Generally speaking, your VLOOKUP formula will then include four different arguments, or various parameters needed to initiate an Excel function. These four key arguments include:
- The title, name, ID number, or other specified data that VLOOKUP is supposed to be searching for, enclosed in double quotation marks. At this point your formula should look like: =VLOOKUP(“Item name”
- The cell range of data on your worksheet, separated by a colon: =VLOOKUP(“Item name”, A2:B26
- The column index number, depending on what type of data you’re searching for, and which column that data header falls under: =VLOOKUP(“Item name”, A2:B26, 2
- A TRUE or FALSE statement to indicate to the formula if it’s searching for approximate or exact data matches: =VLOOKUP(“Item name”, A2:B26, 2, FALSE)
Press Enter and you’ll have your number! Check out this YouTube video for a more thorough, step-by-step guide on how to properly use the VLOOKUP function.
As one of Excel’s most widely used functions, SUM simply adds a group of numbers. This is your go-to function for calculating grades, finalizing lab or report results, analyzing survey results, and much, much more. To apply the SUM function, simply decide which column you want to target and select the cell where you want Excel to present the total. Again, begin with typing the equals sign and then the function, sum: =SUM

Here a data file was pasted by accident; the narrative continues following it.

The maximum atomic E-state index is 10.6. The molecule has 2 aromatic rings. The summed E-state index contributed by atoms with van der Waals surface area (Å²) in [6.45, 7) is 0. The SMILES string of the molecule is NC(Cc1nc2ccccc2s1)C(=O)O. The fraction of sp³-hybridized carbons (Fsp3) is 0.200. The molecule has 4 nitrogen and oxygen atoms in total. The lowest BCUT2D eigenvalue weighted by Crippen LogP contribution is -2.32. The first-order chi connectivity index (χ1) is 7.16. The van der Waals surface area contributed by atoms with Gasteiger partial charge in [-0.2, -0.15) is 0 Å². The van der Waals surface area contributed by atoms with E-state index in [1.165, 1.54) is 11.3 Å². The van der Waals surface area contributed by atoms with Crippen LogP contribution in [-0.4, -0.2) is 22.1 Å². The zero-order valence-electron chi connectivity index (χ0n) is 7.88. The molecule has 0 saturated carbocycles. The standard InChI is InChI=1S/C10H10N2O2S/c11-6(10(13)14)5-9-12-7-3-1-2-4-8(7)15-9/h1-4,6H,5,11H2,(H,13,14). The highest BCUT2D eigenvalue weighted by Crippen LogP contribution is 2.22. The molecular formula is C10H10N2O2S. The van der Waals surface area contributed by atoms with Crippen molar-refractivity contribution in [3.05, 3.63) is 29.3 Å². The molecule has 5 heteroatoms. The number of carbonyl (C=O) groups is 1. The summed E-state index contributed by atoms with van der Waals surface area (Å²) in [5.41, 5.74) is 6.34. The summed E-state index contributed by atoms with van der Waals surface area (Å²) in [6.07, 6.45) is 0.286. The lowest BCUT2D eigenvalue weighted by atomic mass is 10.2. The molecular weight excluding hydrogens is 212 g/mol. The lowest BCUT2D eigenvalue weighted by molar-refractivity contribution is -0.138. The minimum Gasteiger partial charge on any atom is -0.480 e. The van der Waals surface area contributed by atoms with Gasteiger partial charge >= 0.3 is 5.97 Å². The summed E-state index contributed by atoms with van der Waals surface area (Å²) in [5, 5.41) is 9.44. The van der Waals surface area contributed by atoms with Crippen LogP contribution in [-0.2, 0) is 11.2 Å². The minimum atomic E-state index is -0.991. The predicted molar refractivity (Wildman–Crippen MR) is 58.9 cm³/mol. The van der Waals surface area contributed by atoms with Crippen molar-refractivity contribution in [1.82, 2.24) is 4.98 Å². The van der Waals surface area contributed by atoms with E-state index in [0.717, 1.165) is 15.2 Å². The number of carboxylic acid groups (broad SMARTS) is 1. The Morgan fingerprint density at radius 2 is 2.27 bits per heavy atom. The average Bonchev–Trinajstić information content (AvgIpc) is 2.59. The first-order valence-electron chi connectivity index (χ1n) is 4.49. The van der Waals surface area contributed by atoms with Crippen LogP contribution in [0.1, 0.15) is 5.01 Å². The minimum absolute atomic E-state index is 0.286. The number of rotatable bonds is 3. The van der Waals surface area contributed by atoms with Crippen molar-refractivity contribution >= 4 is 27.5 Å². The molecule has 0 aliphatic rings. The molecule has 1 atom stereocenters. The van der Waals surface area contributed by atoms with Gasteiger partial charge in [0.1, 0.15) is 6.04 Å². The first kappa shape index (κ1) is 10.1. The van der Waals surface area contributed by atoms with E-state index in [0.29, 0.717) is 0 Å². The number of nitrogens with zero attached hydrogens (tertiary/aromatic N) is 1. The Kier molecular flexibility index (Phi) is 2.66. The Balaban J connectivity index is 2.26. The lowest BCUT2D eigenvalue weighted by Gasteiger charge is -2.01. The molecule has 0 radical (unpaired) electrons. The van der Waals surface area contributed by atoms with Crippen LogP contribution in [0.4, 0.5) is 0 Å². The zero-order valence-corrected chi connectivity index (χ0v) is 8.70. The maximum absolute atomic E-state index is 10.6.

Type in the cell range of which you wish to reference: =SUM(A2:A14). Press Enter, and Excel will add up all of the numbers in cells A2 through A14 to present you with your total.
As one of the most powerful tools in Excel, Pivot Tables are the perfect function if you’re working on a school project with big data sets. Not only can you quickly summarize your data for project reports, but with Pivot Tables you can also analyze and explore specific trends, no matter how in-depth your data might be.